Health doesn’t have a dress size

Health doesn’t have a dress size

Reading Time: 3 minutes

Anyone with an acute cultural awareness or an eye on their instagram ads will have noticed a shift in the size of the models that are used to advertise activewear; a diverse range of body types is used to demonstrate brands’ wearability. And, quite rightly so – it’s something we take to heart here at Fashionizer, as we design our uniforms to fit well and look good on a variety of body shapes.  It’s great that the lifestyle industries are finally embracing diversity and inclusion, and have gotten to a point where size, no matter what it measures, is accepted not only as beautiful but healthy too. 

Last month, Nike made a stand for cultural diversity when they unveiled plus-size and para-sport mannequins in their London flagship store. Whilst many on social media praised the move, others criticised it, claiming it was dangerous to ‘accept’ a ‘fat’ physique. The Telegraph published an article that lambasted the idea, with its author – Tanya Gold – going so far as to assume that; “She is not readying herself for a run in her shiny Nike gear. She cannot run. She is, more likely, pre-diabetic and on her way to a hip replacement.”

If you’re mentally wagging your finger to the tune of your own put-out “Excuuuuse me?!” at Tanya’s downright-rude presumption, then you are not alone. Many have run to the defense of the brand’s decision (including beauty watchdog Estée Laundry), finding it refreshing to see a mannequin that actually reflects their own body shape. Fashionizer’s multicultural workplace defends it too and, like others, this defense isn’t solely mounted on the sensitivity of offending anyone; it’s grounded in scientific fact.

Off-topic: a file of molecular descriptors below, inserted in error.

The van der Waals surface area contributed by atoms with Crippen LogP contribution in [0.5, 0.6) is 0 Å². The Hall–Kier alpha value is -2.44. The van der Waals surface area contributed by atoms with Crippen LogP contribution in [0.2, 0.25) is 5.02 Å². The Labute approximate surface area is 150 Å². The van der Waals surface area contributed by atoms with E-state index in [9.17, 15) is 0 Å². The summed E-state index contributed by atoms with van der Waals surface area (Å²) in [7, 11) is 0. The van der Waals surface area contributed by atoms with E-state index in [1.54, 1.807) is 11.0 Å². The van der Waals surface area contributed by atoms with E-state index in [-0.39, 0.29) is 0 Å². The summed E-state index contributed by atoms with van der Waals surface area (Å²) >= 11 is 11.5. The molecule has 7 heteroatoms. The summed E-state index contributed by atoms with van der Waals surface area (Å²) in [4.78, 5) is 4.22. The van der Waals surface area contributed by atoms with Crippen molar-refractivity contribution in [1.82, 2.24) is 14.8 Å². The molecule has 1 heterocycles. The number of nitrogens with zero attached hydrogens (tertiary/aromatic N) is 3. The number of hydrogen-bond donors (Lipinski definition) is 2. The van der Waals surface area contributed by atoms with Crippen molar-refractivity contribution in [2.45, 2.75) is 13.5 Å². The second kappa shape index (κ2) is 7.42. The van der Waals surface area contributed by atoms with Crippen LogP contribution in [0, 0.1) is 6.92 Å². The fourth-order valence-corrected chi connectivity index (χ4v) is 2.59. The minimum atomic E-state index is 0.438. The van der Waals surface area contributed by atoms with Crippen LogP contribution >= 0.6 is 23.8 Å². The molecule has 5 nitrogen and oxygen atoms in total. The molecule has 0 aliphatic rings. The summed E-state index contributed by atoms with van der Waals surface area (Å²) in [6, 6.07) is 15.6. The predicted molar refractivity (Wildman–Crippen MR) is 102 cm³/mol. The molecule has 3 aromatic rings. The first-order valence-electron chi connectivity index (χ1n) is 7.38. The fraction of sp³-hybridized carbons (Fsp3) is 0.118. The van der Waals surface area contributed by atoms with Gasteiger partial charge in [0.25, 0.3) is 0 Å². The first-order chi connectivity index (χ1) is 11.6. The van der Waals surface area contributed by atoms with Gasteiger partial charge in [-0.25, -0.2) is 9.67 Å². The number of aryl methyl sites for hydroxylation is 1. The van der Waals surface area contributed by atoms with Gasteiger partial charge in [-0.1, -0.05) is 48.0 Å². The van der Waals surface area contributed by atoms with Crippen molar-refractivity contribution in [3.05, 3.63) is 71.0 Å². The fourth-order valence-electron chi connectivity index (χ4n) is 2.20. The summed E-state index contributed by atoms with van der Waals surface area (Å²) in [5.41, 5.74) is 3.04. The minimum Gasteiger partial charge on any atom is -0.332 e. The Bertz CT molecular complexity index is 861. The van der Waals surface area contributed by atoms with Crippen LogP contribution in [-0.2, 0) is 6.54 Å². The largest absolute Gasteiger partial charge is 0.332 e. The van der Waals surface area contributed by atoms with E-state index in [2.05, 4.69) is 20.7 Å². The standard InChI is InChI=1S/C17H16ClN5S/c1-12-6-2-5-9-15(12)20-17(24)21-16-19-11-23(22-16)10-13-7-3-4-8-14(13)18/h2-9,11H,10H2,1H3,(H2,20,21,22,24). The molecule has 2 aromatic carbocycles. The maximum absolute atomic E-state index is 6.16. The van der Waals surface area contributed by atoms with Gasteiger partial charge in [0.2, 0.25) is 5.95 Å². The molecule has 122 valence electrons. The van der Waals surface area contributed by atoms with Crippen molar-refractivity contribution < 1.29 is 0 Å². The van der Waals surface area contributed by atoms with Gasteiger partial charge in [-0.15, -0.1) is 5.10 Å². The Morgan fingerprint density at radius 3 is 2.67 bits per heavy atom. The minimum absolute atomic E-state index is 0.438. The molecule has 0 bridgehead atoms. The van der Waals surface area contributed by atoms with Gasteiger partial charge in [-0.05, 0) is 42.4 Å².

In 2016, the University of California-Los Angeles conducted a study in the US, which found that body mass index (BMI) is not a reliable way to measure someone’s health. It revealed that focusing on BMI ignores overweight and obese individuals who are cardiometabolically healthy, which accounts for nearly 50% of overweight individuals, around 29% of obese individuals and around 16% of obesity type 1 and 3 individuals. 

What’s more, the study found that putting the onus on BMI also ignored individuals whose BMI was considered ‘normal’ yet they are cardiometabolically unhealthy – that’s about 30% of the US population. All in all, the study showed that using BMI as the main indicator for cardiometabolic health misclassifies over 75 million individuals, which amounts to around 23% of the US population. 

So, if the so-called health ‘experts’ are on the wrong track, who can we trust when it comes to knowing if we’re healthy or not? We think the answer is: Ourselves. Here at Fashionzier, we appreciate cultural diversity in the workplace – be it our own or the people we work with. We design our uniforms with a rainbow of body shapes and sizes in mind, so that all staff can feel comfortable, proud and healthy wearing a uniform that flatters and fits.

 

FOLLOW OUR BLOG

Loading
Comments: 0
tvbrackets
Wonderful web site Lots of useful info here Im sending it to a few friends ans additionally sharing in delicious And obviously thanks to your effort
acheteriptvabonnement
Wow amazing blog layout How long have you been blogging for you made blogging look easy The overall look of your web site is magnificent as well as the content